Political genius is a term that is thrown around freely and widely devalued, and it can also be difficult to define. But Obama, D-Ill., already has displayed strategic and organizing political skills that no president has exhibited since Ronald Reagan in 1980.
Obama's greatest disadvantage at the start of his primary contest with Sen. Hillary Clinton, D-N.Y., was not the fact that he was African-American, but that he was a freshman senator going up against the acknowledged front-runner who had been a leading figure in the Democratic Party for 16 years.
Clinton proved to be an energetic, determined, resilient and tough campaigner who showed far greater strength in key industrial states and core Democratic constituencies than Obama did. Yet he out-organized her and out-strategized her throughout the campaign. Obama also showed cool nerve and decisiveness in refusing to be pressured or panicked by Clinton into putting her on the ticket as his running mate after she finally conceded defeat.
President Bill Clinton and his chief political strategist, James Carville, got the reputation of being geniuses after Clinton defeated incumbent President George Herbert Walker Bush in 1992 and went on to become the first Democratic president to win re-election and serve two full terms in the half-century since Franklin Roosevelt himself.
But H. Ross Perot handed Clinton both the 1992 and 1996 elections on a platter with his powerful third party candidacies that took an estimated twice as many votes away from Republican candidates on both occasions than from Democratic ones.
Clinton and Carville were also hugely aided by conservative pundit Pat Buchanan, whose presidential runs within the Republican Party on both occasions weakened the standing of the eventual GOP candidate.
Current President George W. Bush and his chief political strategist, Karl Rove, got the reputation for being political geniuses in their four-year run of successes from 2000 to 2004, and there is no doubt that together they showed exceptional tactical ability.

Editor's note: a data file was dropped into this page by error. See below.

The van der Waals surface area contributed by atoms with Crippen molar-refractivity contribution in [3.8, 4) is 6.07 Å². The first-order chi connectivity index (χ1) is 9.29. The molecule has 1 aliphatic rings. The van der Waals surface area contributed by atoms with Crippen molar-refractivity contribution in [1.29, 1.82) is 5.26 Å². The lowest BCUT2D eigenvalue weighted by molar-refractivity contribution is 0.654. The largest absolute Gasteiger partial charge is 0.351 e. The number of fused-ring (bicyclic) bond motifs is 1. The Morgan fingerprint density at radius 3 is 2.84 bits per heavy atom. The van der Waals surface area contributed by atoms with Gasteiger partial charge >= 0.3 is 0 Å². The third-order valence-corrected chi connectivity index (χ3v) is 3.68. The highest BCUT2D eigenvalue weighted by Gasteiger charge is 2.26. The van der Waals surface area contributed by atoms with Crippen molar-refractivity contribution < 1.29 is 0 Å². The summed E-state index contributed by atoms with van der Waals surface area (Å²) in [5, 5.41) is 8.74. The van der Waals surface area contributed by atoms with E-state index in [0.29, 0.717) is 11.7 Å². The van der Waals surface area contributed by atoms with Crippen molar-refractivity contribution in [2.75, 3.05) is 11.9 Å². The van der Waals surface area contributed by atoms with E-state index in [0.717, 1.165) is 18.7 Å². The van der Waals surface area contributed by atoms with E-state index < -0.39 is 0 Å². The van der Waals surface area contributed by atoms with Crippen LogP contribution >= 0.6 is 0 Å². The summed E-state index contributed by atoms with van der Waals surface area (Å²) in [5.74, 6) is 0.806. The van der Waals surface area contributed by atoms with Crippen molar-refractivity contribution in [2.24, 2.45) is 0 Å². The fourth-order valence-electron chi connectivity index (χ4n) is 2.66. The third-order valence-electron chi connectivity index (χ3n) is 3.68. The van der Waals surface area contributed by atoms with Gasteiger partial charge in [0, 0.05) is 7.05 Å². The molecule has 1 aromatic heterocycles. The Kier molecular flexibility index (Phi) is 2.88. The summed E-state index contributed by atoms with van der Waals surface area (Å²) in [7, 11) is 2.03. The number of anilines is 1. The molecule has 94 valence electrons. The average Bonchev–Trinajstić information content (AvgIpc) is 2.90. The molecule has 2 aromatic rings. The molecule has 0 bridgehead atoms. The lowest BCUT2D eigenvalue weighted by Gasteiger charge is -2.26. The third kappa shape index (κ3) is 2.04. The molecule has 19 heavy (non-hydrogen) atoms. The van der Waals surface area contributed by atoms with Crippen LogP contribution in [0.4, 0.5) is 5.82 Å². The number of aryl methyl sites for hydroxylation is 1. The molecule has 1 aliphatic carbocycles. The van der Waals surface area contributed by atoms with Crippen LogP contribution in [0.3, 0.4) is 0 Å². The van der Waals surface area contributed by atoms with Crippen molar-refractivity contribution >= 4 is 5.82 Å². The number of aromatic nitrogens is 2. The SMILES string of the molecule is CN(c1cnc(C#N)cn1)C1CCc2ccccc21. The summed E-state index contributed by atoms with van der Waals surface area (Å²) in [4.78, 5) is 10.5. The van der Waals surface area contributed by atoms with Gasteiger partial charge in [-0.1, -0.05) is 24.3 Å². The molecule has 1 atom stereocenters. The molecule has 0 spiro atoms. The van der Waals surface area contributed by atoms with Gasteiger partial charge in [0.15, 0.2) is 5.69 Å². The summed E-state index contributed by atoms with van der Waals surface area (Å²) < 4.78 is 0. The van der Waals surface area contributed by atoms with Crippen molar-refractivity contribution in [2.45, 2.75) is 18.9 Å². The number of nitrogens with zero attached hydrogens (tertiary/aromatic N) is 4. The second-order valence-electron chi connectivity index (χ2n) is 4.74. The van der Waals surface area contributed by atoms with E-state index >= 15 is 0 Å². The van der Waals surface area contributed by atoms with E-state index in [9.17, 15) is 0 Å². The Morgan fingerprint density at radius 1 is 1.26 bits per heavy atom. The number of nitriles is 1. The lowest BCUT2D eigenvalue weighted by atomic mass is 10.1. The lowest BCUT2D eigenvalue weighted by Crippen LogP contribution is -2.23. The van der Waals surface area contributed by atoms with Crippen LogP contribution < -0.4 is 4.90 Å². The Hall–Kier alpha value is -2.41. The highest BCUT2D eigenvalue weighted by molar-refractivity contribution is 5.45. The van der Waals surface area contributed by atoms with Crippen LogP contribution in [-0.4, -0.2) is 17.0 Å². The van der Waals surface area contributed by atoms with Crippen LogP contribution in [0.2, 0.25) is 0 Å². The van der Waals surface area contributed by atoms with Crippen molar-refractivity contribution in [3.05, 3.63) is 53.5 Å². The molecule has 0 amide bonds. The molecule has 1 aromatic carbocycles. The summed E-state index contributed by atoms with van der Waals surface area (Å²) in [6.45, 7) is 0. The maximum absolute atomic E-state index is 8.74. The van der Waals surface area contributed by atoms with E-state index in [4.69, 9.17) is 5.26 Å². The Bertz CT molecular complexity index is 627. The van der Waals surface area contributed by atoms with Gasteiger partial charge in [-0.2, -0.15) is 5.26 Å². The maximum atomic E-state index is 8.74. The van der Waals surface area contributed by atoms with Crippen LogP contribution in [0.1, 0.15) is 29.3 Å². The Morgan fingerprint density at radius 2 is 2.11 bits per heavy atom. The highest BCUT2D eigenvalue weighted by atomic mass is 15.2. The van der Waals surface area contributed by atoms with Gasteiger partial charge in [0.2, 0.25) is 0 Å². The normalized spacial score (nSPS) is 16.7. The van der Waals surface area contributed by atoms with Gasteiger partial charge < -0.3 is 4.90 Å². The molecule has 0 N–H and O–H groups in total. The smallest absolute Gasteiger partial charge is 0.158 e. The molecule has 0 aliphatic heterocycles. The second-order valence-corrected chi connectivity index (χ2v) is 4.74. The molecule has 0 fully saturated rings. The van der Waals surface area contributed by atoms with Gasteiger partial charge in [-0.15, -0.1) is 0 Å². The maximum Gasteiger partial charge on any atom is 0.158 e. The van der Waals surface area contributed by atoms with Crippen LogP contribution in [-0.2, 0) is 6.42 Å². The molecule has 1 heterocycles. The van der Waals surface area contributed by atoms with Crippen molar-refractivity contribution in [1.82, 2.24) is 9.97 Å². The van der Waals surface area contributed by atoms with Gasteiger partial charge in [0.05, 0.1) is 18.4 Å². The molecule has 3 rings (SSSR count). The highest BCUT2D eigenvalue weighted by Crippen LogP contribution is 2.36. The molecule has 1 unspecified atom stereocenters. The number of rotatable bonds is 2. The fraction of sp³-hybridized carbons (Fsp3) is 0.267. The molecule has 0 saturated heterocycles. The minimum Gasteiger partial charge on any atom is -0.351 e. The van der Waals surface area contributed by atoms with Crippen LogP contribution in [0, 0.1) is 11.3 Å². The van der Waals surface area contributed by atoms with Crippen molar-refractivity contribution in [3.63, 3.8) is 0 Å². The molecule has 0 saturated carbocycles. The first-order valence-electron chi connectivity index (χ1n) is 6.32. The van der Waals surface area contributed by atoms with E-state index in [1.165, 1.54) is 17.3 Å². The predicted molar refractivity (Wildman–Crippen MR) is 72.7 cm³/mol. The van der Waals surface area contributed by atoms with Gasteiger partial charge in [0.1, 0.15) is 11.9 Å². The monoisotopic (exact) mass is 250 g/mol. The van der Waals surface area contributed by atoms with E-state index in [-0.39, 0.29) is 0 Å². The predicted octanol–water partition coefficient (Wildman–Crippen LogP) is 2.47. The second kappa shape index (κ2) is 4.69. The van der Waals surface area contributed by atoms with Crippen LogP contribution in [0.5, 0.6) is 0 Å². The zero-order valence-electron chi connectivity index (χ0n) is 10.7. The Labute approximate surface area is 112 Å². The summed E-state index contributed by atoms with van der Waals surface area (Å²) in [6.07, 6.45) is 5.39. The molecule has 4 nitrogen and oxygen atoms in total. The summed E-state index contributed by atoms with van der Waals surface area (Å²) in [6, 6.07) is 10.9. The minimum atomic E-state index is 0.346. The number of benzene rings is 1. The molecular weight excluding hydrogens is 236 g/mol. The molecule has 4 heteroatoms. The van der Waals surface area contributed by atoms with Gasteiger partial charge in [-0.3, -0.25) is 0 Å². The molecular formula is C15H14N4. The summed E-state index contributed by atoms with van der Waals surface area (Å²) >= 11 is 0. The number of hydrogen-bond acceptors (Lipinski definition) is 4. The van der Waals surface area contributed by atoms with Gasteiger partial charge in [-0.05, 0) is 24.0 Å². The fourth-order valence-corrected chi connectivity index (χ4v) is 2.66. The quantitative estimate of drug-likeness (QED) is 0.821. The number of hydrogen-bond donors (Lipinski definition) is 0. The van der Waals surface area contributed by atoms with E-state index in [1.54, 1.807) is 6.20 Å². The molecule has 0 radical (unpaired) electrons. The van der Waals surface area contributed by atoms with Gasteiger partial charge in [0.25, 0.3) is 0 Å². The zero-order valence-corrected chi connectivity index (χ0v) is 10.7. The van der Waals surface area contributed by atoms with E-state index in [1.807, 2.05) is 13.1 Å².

But it isn't political genius to lose the popular vote in a presidential election by a half-million votes, especially when you are up against a candidate who was as self-destructive and ham-handed as then-Vice President Al Gore was in 2000.
The midterm successes of 2002 and Bush's decisive re-election victory of 2004 can be attributed to a booming economy, a sense that things were going well in Iraq and a still-widespread popular perception that Bush was handling the war on terror well. Most of all, Bush and Rove were exceptionally lucky in 2004 that the Democrats could only come up with their weakest and most inept presidential candidate since Michael Dukakis in 1988 -- Sen. John Kerry of Massachusetts.
In contrast to both Bill Clinton and George W. Bush, Obama does not depend heavily on a political mastermind or Svengali in crafting his strategy. While he has a high-powered inner circle of advisers with whom he communes often and fruitfully, he is very clearly the captain of his own ship and charts his own course.
So far, Obama's broad strategic calls have been flawless and he has repeatedly shown a cool political head and great resilience in dealing with every kind of challenge and setback, from Clinton's comeback wins in New Hampshire and Pennsylvania to the revelations about his 20-year pastor, the Rev. Jeremiah Wright.
These achievements would be impressive coming from a twice-elected governor of New York state like Franklin Roosevelt, a twice-elected governor of California like Ronald Reagan or a five-star general of the Army and former Supreme Allied Commander like Dwight D. Eisenhower. Coming from a 46-year-old first-term junior senator, they are amazing.